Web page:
Nicola Sturgeon’s bluff unveiled as SNP’s fortunes ‘closely tied to oil money’
Nicola Sturgeon says there’s a ‘choice between two futures’
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The SNP won a historic fourth consecutive term in Holyrood earlier this month. However, they fell one short of an overall majority, meaning Scottish First Minister Nicola Sturgeon may have to rely on support from the Greens in order to make up the numbers. This means the seven Green MSPs in Holyrood could put a lot of pressure on Ms Sturgeon when it comes to the transition from oil and gas to renewable energy, securing jobs along the way.
The north-east is already home to several world-leading renewable energy projects, including the world’s first two floating offshore wind farms.
Equinor’s Hywind Scotland has been operating off the coast of Peterhead since 2017 while the Kincardine development, which is on course to be the largest in the world, is currently under construction down the coast.
Other notable projects include the Acorn carbon capture and storage project at St Fergus and the Aberdeen Offshore Wind Farm, Scotland’s largest test bed for offshore wind technology.
However, the economic case for independence has long focused on “Scotland’s oil”, as the SNP were keen to describe North Sea reserves in the Seventies.
Ms Sturgeon now has to persuade Scots the oil of the North Sea can be replaced by Scotland’s wind.
And if the SNP leader is able to hold a second referendum on independence, as she has pledged for 2023, she has only two years to convince voters that the SNP can achieve such change.
In a recent report for the New Statesman, though, Philippa Nuttal Jones and Nick Ferris argued “oil money is still essential to Scotland’s political future”.
They noted how the UK’s policy – despite its climate commitments – is to continue extracting oil and gas.
And as for the SNP, Ms Sturgeon said in 2017: “I want to underline and emphasise this – our primary aim is to maximise economic recovery of those reserves.”
Kenny Crossan, lecturer in economics at Edinburgh Napier University, also said the SNP’s fortunes are closely tied to “fossil fuels”.
In a recent paper, he and fellow lecturer Piotr Jaworski said: “The SNP has historically been an oil and gas party, but it got burnt during the last referendum when the oil price crashed.
“The party now hopes and thinks renewable energy will offer more stability.
“The advantage of wind power is that the cost is consistent.”
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As part of the UK, however, there are “only so many levers [Scotland] can pull”, says James Brabben, a consultant with Cornwall Insight.
This is down to the UK’s “contracts for difference” system for low-carbon electricity generation, which means that power over decisions on wind farms in Scotland stays in Westminster.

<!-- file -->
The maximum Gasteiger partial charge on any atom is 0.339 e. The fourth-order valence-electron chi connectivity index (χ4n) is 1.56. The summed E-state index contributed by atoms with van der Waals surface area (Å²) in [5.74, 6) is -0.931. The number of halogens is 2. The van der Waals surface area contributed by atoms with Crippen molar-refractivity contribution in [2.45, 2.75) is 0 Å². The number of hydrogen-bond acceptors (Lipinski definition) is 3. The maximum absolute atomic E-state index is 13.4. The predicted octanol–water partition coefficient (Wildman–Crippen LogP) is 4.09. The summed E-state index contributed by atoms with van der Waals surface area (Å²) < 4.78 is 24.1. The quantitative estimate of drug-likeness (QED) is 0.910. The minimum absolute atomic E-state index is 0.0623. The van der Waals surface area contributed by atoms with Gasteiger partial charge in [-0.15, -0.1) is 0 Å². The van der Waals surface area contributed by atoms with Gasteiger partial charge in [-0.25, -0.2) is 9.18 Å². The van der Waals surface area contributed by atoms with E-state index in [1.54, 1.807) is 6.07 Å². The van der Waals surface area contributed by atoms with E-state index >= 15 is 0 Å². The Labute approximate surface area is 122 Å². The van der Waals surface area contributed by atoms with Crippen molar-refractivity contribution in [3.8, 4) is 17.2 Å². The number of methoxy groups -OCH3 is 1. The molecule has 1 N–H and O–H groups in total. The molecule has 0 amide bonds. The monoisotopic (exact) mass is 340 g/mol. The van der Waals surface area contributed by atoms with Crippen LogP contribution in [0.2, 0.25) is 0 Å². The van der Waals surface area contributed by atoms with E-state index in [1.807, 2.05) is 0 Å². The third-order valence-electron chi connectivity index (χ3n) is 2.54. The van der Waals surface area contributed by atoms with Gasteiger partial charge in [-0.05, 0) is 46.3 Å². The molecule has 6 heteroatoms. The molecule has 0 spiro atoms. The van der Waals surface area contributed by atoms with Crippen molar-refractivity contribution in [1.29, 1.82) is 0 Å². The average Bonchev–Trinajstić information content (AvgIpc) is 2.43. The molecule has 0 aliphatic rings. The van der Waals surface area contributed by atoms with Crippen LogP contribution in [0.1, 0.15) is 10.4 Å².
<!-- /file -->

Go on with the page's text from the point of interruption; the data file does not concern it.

Mr Brabben said: “The next auction round will mean potential wind farms across the UK competing with each other to get built.
“There are issues on the energy agenda Scottish politicians would like to control, but that might not be possible because policies are made elsewhere.”
Both England and Scotland are keen to show support for a “just transition” away from fossil fuels, in which, as the SNP put it, “no one working in the oil and gas industry should be left behind”.
However, Ms Nuttal Jones and Mr Ferris claimed word doesn’t seem to be getting out to the men and women on the rigs.
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They explained: “91 percent of North Sea oil and gas workers have never heard of just transition, suggests a 2020 report by Friends of the Earth (FoE), Greenpeace, and social justice organisation Platform.
“Those that have tried using the scheme ‘experienced huge amounts of red tape’ says Platform’s Gabrielle Jeliazkov.
“Some waited 18 months before they received funds for retraining, ‘which is an insane amount of time, if you’re unemployed’.”
The North Sea rigs employed 30,000 people in 2019 but since March 2020, 43 percent of North Sea oil and gas workers have been made redundant or furloughed.
Around 70 percent of workers are now contractors and 82 percent of respondents to the FoE survey said they would consider a job outside the sector.
The Just Transition Commission acknowledged that “recent aspirations for green jobs have not delivered on all the benefits promised for Scottish workers and communities”.
Ms Nuttal Jones and Mr Ferris concluded: “In Scotland, much more than the rest of the UK, the energy mix is not merely a part of the global response to the climate crisis, but of the country’s political future.”
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